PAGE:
The concept of the so-called "Two State Solution" is that of two states, one Jewish and one Arab, living peacefully side by side in the Middle East. Although the name itself is a relatively recently contrived political shorthand, Israeli leadership has been proposing solutions to the Arab-Israeli conflict predicated on this notion from the early 20s up to the present day. In turn, such proposals are historically always rejected by Arab leadership, which instead then chooses to wage a war of some form or another to "wipe Israel off the map."
Meanwhile, in the middle of the UC Berkeley campus, I was walking along when I came upon the display of a student group called "Students for Justice in Palestine" consisting of an eight-foot-tall board of wood cut into the shape of Israel, but painted completely in the colors of the Palestinian flag. Israel, it appeared, had literally been wiped off the map.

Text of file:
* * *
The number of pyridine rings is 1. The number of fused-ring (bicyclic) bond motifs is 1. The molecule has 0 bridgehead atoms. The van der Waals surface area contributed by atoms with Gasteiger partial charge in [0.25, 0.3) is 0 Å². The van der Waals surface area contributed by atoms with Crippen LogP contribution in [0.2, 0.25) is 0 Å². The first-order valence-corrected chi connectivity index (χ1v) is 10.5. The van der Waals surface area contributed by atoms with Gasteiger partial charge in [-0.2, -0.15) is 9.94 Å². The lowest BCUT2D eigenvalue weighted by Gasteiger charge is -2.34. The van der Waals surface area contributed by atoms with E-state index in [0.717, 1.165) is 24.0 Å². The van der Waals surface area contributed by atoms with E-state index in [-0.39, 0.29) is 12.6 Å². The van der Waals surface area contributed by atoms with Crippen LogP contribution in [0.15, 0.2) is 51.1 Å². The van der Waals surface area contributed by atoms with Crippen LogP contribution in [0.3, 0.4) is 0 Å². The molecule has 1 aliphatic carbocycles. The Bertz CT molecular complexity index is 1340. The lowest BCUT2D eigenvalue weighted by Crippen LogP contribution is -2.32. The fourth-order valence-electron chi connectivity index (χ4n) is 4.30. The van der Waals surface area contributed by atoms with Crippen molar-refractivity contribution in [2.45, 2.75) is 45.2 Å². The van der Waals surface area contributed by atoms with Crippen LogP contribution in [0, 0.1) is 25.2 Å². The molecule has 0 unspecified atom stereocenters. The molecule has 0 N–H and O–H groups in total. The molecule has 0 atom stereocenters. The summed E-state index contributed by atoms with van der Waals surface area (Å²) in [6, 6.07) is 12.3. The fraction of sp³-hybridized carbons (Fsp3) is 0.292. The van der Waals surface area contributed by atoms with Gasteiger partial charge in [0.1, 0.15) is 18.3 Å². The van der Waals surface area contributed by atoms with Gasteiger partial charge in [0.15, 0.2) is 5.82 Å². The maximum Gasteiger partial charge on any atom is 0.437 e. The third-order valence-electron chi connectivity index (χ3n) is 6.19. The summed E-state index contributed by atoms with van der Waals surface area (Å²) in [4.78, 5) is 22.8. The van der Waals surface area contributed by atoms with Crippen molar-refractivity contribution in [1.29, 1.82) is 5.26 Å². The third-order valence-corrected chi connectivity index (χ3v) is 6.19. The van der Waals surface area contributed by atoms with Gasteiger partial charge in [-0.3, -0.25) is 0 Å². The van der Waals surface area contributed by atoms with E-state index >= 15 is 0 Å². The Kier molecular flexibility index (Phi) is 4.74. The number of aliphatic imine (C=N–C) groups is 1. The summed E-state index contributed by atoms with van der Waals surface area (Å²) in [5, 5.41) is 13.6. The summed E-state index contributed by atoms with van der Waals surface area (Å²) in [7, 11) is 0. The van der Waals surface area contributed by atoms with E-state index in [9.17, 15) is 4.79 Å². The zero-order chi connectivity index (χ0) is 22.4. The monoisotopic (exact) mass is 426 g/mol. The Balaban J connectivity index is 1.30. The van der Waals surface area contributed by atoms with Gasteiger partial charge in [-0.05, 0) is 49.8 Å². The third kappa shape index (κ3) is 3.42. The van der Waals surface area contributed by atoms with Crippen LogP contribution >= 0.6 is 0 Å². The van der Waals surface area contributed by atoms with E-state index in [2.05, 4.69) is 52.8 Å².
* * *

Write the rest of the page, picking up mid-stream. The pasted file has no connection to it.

Student opinion is both a reflection of societal opinion at large and an indication of what societal opinion at large will be in the coming generations, since today's students are tomorrow's societal movers and shakers. And today's young representatives of Palestinian nationalism on campus are evidently not truly concerned with acting for "justice in Palestine." This, of course, would entail calling for an end to the Palestinians' corrupt leadership, which steals all foreign aid meant for the people, and an end to Palestinian society's encouragement of child suicide bombing and other forms of violence. Instead, Palestinian student activists call for Israel's destruction, just like Egypt, Syria, Jordan, Iraq, Saudi Arabia and Lebanon did on the eve of the founding of the modern state of Israel, just like Hamas, Osama Bin Laden and Mahmoud Ahmadinejad continue to do.
The Jews have always been a hopeful people; after all, they kept the hope alive that they would see a large-scale return to their homeland of Israel for two thousand years. However, as long as the Jews continue to propose a two-state solution while the Arabs continue to believe in a one-state solution-that is, one Arab state (amongst a plethora of other Arab states) and no Jewish state--the Jewish hope for peace may similarly continue for another two thousand years, or, chas v'shalom, until Israel is destroyed by its enemies.